Thursday, February 01, 2007

Forecasting your own actions...

Forecasting is extremely hard. Even when the forecast is of your own actions. Consider how accurate you'd be in predicting what you'll be having for dinner next Sunday. Its an activity which you probably have full control over, and yet there are too many variables and too many decisions between now and then for most people to make an accurate prediction.

An article in the Financial Times highlights a similar problem, albeit one with much more consequence. I found the link courtesy of Macroblog. The article includes a chart of where actual central bankers in New Zealand predicted they would be setting rates in 3 months time. The bottom line is that the banker's predictions seem to be of little value. And the reason why is fairly obvious, there are just too many variables in economics for any prediction to be particularly accurate.

In my time as an investment manager, there are a few core tenets in which I have come to believe very strongly. The italicized statement above is one of them. No matter what the prediction, no matter who the forecaster is, and even no matter what special information s/he might have, any specific economic forecast has a low probability of being accurate.

What's the consequence of this? How does realizing and accepting this make you a better investor? It isn't just about hedging and/or limiting the portfolio bets you make. That might reflect proper investment thinking, but it might also reflect indecision or cowardice.

The right reaction to the fact that forecasting is so difficult is to think of your own forecasts in terms of possibilities rather than predictions. This is something I wrote about in more detail earlier in the month, in conjunction with my 2007 Forecast post. You may have a particular forecast that you think is most likely, but you should have alternative forecasts which you view as reasonable possibilities. You should then build a portfolio that will perform well in various possible scenarios, if possible. Or else build a portfolio which will perform very well in your most likely scenario, but perform at least fairly well in other scenarios.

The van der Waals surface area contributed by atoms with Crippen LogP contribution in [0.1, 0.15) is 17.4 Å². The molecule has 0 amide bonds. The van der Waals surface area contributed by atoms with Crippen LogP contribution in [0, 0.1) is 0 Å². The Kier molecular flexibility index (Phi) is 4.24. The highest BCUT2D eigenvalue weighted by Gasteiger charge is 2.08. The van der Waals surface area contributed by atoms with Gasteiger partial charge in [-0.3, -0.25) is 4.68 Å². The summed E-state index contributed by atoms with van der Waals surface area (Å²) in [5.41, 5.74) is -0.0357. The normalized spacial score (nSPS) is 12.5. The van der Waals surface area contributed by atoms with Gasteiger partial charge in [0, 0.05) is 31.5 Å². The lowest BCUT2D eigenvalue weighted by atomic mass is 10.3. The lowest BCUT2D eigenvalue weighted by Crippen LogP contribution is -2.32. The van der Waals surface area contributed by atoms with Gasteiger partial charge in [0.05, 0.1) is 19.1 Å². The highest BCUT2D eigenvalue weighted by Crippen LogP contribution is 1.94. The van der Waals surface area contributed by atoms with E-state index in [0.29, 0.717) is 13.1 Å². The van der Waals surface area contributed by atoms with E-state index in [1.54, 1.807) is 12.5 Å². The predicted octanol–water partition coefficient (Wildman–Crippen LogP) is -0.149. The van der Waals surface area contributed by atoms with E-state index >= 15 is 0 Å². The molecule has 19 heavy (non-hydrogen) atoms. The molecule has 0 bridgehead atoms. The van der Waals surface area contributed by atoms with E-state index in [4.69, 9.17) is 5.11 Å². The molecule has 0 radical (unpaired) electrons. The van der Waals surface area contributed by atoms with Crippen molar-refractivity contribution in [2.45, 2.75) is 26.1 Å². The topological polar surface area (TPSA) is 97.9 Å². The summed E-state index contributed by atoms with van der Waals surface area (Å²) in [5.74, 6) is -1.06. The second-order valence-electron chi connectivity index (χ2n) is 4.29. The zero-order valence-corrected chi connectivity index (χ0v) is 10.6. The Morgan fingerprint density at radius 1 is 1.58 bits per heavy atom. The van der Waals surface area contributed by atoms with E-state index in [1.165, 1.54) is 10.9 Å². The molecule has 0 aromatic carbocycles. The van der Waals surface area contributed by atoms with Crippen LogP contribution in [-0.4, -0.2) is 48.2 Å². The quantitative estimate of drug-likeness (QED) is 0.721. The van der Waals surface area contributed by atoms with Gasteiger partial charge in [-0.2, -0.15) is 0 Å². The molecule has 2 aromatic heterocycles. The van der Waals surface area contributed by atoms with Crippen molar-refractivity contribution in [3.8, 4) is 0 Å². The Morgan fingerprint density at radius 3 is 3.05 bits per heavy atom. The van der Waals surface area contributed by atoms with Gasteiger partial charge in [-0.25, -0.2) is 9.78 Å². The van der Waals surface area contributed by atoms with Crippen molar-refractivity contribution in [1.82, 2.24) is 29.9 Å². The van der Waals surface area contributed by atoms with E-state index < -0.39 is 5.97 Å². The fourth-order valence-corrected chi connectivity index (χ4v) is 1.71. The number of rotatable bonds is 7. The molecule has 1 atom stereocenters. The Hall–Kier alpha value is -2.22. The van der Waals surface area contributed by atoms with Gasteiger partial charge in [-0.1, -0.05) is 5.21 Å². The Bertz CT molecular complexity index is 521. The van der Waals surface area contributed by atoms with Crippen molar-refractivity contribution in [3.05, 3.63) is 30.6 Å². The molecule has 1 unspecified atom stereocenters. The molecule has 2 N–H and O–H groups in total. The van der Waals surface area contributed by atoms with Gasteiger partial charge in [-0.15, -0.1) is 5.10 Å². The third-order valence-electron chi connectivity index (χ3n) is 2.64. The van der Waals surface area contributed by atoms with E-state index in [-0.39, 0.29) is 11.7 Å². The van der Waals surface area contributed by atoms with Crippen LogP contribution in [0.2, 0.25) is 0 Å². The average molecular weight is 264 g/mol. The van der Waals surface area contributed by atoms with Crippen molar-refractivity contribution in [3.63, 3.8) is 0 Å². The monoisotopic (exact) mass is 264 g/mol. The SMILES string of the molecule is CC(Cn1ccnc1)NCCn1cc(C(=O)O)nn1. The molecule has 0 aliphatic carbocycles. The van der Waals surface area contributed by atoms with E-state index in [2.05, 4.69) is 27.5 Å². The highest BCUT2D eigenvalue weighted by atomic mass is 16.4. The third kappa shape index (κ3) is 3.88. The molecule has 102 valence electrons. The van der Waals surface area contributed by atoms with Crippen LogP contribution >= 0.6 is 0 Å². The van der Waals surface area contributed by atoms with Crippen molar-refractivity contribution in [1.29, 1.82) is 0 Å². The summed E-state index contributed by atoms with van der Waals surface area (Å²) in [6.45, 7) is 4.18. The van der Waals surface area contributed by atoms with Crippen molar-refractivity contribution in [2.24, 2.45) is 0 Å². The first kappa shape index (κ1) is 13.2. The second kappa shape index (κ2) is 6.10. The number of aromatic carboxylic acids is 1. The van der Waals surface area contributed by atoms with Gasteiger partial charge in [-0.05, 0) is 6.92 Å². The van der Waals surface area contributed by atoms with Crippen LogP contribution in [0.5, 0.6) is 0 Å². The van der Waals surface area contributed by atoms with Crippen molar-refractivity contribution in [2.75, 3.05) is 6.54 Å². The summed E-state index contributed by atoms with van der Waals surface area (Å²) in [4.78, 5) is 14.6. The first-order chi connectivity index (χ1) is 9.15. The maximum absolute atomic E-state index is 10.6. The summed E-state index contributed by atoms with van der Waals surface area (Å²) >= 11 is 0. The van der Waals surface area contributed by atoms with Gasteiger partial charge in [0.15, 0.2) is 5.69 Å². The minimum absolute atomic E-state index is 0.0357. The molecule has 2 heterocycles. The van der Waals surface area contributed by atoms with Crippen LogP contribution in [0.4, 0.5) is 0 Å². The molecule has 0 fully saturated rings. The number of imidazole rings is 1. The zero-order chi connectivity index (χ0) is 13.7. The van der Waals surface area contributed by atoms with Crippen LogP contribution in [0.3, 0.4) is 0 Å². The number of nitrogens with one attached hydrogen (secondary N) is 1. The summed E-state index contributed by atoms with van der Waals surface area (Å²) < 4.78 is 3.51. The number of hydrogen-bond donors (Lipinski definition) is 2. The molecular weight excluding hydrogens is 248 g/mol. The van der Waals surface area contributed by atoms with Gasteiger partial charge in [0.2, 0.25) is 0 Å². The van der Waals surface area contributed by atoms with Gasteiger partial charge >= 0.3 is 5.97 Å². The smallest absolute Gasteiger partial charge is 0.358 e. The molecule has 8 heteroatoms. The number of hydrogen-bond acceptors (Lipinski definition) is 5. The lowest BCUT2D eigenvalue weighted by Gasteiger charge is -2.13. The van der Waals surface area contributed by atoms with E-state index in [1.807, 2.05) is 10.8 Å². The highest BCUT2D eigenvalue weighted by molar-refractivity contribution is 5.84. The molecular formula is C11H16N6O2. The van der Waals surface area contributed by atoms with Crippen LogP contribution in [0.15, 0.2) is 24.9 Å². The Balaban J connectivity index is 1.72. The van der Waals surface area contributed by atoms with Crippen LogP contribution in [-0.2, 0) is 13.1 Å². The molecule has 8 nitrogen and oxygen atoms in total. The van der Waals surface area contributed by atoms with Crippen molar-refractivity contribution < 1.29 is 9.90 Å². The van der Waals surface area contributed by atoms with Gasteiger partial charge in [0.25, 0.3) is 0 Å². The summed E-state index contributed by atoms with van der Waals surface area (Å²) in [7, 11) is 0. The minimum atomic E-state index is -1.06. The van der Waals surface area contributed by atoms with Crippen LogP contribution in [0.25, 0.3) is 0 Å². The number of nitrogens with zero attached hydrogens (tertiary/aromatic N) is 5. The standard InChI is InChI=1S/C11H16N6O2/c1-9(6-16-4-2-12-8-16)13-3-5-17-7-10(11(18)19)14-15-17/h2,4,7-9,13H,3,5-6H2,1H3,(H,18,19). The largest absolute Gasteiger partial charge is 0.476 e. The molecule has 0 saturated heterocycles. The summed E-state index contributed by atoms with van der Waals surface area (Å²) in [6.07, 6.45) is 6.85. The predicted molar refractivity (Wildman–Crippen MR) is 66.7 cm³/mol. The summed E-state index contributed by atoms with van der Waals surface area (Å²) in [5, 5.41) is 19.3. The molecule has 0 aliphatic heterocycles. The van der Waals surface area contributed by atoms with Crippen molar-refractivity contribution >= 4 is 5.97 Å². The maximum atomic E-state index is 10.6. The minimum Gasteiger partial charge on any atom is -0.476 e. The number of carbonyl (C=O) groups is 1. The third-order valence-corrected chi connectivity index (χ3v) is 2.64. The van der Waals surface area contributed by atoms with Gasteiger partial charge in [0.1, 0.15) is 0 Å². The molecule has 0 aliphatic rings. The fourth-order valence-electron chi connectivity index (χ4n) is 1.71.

Note that this is not the same as simply limiting your portfolio bets. For example, at the beginning of 2007, I thought rates would shift slightly higher and the curve would steepen as the Fed cut only 1-2 times. I also thought there was a possibility that the economy slipped into recession and the Fed cut several times. While my primary forecast was for higher rates, my secondary forecast was for drastically lower rates. Therefore a duration bet is a tough one, because my payoff was small if the first scenario came about, but my pain was large if my second scenario emerged. So I looked to make a larger bet on the curve steepening. I'm willing to make this a large bet, because in both of the most likely scenarios I see, the curve steepens. So not only have I positioned my portfolio in the middle of the curve, I've put on a non-inversion position, and I've loaded up on MBS, which tend to perform well in a steepener.

My MBS stance is another example of how you just limiting your bets is the wrong way to go about it. I'm heavily overweight MBS. The MBS position performs well when rates are fairly stable, which means that if my primary prediction is correct, MBS will be a big performer. I own mostly discount MBS, so if the Fed cuts aggressively, I should see significant prepays on a discounted item. Even more aggressive is my play in discount hybrid-ARMS. There borrowers should use any period of Fed cutting as a chance to reset their fixed (or even IO) period and stave off the ARM portion of their loan. So the discount hybrid-ARM play is a home run if we have a bull steepener. And if none of this happens, I just ride the extra carry off into the sunset.

These are just some examples of how you can make a series of aggressive plays but still wind up performing well in various scenarios. Contrast this with the more common approach of just limiting portfolio bets. The result there is mediocre performance no matter what. I just don't think that's what clients pay investment managers to produce.


Anonymous said...


core tenants?, of course, mean core tenets.

Keep up the good work!

The Grammar Police

Tom G. said...

No no... I mean the people living in my brain who give me investment advice. I should obviously read over my posts more often.